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Publication numberUS3455266 A
Publication typeGrant
Publication dateJul 15, 1969
Filing dateFeb 23, 1968
Priority dateFeb 23, 1968
Publication numberUS 3455266 A, US 3455266A, US-A-3455266, US3455266 A, US3455266A
InventorsWalter B Giles
Original AssigneeGen Electric
Export CitationBiBTeX, EndNote, RefMan
External Links: USPTO, USPTO Assignment, Espacenet
Air film drag reduction with viscoelastic additives
US 3455266 A
Abstract  available in
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Claims  available in
Description  (OCR text may contain errors)

July 15, 1969 w. s. GILES 3,455,266

AIR FILM DRAG REDUCTION WITH VISCOELASTIC ADDITIVES Filed Feb. 23, 1968' 2 Sheets-Sheet 1 md-m H/ls A6 6 arv wy:

July 15, 1969 w. 8. G s 3,455,266

AIR FILM DRAG REDUCTION WITH VISCOELASTIC ADDI TIVES Filed Feb. 23, 1968 v 2 Sheets-Sheet 3 v [fin enter: Wa/ter .5. G/Yes.

by 79/ QZZLA/ His AL; ornzy United States Patent 3,455,266 AIR FILM DRAG REDUCTION WITH VISCOELASTIC ADDITIVES Walter B. Giles, Scotia, N.Y., assignor to General Electric Company, a corporation of New York Filed Feb. 23, 1968, Ser. No. 707,497 Int. Cl. B63b 1/34 US. Cl. 114-67 11 Claims ABSTRACT OF THE DISCLOSURE The drag on a water vehicle is reduced by forming a film of long chain polymeric material adjacent the vehicle and injecting a gaseous film between the laminar flow thus established and the vehicle. Augmenting surfactants such as a detergent may be introduced along with the polymeric material to assist in stabilizing the gas-liquid interface.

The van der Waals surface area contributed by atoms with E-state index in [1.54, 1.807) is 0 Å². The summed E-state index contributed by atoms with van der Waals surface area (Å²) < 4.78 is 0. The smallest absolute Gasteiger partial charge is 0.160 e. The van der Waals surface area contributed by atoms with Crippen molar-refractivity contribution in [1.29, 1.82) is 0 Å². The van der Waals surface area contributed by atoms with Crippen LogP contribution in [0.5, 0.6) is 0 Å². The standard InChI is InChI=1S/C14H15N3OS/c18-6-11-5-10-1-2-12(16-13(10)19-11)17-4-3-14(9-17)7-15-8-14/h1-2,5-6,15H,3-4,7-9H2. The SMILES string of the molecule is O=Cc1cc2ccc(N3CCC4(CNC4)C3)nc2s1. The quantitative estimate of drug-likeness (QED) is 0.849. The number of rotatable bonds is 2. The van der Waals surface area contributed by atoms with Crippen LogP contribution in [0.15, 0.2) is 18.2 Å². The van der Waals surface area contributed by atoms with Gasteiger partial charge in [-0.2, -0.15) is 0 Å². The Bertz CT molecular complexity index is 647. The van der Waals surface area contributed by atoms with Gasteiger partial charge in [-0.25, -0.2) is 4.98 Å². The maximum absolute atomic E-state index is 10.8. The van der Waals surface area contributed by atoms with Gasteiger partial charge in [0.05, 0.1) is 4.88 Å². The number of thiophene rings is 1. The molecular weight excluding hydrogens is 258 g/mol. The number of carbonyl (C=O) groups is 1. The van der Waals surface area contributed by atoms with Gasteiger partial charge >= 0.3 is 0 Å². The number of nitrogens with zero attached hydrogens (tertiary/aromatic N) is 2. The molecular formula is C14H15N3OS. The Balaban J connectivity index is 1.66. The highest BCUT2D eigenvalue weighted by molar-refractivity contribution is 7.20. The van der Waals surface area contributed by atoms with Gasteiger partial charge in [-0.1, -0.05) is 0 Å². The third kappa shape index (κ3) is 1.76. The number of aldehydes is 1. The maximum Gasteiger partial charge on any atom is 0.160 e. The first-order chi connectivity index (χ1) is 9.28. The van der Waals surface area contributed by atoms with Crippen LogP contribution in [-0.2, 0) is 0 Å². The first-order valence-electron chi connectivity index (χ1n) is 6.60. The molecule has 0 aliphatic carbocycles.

My invention relates to method and apparatus for reducing the drag of bodies or vehicles moving in a liquid medium such as water and more particularly to methods and apparatus for maintaining a gas film adjacent such vehicles to effect such a drag reduction.

The requirements for certain techniques to reduce the drag on vehicles moving in water has long been recognized. One example is US. Patent 3,075,489-Eichenberger, which describes methods for air injection and recovery and emphasizes the need for laminar flow and thin gaseous films to reduce drag or friction on a vehicle. One of the difiiculties of this proposed technique is the tendency toward wave instability of the gas-liquid interface at slip rates required for useful applications.